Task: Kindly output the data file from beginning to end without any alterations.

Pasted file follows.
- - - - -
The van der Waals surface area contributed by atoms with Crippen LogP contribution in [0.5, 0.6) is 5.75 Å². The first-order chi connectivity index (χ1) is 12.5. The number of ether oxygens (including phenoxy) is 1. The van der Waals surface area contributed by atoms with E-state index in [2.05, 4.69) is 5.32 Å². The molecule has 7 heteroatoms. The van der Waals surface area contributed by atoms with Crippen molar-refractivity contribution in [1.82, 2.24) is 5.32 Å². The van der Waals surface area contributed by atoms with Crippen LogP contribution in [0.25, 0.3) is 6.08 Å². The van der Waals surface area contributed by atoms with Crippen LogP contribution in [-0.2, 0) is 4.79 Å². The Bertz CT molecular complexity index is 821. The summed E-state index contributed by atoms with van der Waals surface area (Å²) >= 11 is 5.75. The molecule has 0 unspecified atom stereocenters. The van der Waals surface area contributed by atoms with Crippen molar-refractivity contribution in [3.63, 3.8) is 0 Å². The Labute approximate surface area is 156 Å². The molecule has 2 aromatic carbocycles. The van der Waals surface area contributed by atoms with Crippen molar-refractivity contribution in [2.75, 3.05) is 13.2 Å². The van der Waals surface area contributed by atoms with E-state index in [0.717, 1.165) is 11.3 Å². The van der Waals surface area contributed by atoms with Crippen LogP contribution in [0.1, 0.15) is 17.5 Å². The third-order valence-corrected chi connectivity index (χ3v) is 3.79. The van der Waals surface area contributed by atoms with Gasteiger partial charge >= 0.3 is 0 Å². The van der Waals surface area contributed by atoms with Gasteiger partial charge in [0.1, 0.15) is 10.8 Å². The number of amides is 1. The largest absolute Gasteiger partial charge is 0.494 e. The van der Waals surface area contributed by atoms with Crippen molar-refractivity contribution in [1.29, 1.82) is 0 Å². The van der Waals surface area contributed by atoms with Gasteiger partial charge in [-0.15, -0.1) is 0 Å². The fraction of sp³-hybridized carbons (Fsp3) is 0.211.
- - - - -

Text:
The van der Waals surface area contributed by atoms with Crippen LogP contribution in [0.5, 0.6) is 5.75 Å². The first-order chi connectivity index (χ1) is 12.5. The number of ether oxygens (including phenoxy) is 1. The van der Waals surface area contributed by atoms with E-state index in [2.05, 4.69) is 5.32 Å². The molecule has 7 heteroatoms. The van der Waals surface area contributed by atoms with Crippen molar-refractivity contribution in [1.82, 2.24) is 5.32 Å². The van der Waals surface area contributed by atoms with Crippen LogP contribution in [0.25, 0.3) is 6.08 Å². The van der Waals surface area contributed by atoms with Crippen LogP contribution in [-0.2, 0) is 4.79 Å². The Bertz CT molecular complexity index is 821. The summed E-state index contributed by atoms with van der Waals surface area (Å²) >= 11 is 5.75. The molecule has 0 unspecified atom stereocenters. The van der Waals surface area contributed by atoms with Crippen molar-refractivity contribution in [3.63, 3.8) is 0 Å². The Labute approximate surface area is 156 Å². The molecule has 2 aromatic carbocycles. The van der Waals surface area contributed by atoms with Crippen molar-refractivity contribution in [2.75, 3.05) is 13.2 Å². The van der Waals surface area contributed by atoms with E-state index in [0.717, 1.165) is 11.3 Å². The van der Waals surface area contributed by atoms with Crippen LogP contribution in [0.1, 0.15) is 17.5 Å². The third-order valence-corrected chi connectivity index (χ3v) is 3.79. The van der Waals surface area contributed by atoms with Gasteiger partial charge >= 0.3 is 0 Å². The van der Waals surface area contributed by atoms with Gasteiger partial charge in [0.1, 0.15) is 10.8 Å². The number of amides is 1. The largest absolute Gasteiger partial charge is 0.494 e. The van der Waals surface area contributed by atoms with Crippen molar-refractivity contribution in [1.29, 1.82) is 0 Å². The van der Waals surface area contributed by atoms with Gasteiger partial charge in [-0.15, -0.1) is 0 Å². The fraction of sp³-hybridized carbons (Fsp3) is 0.211.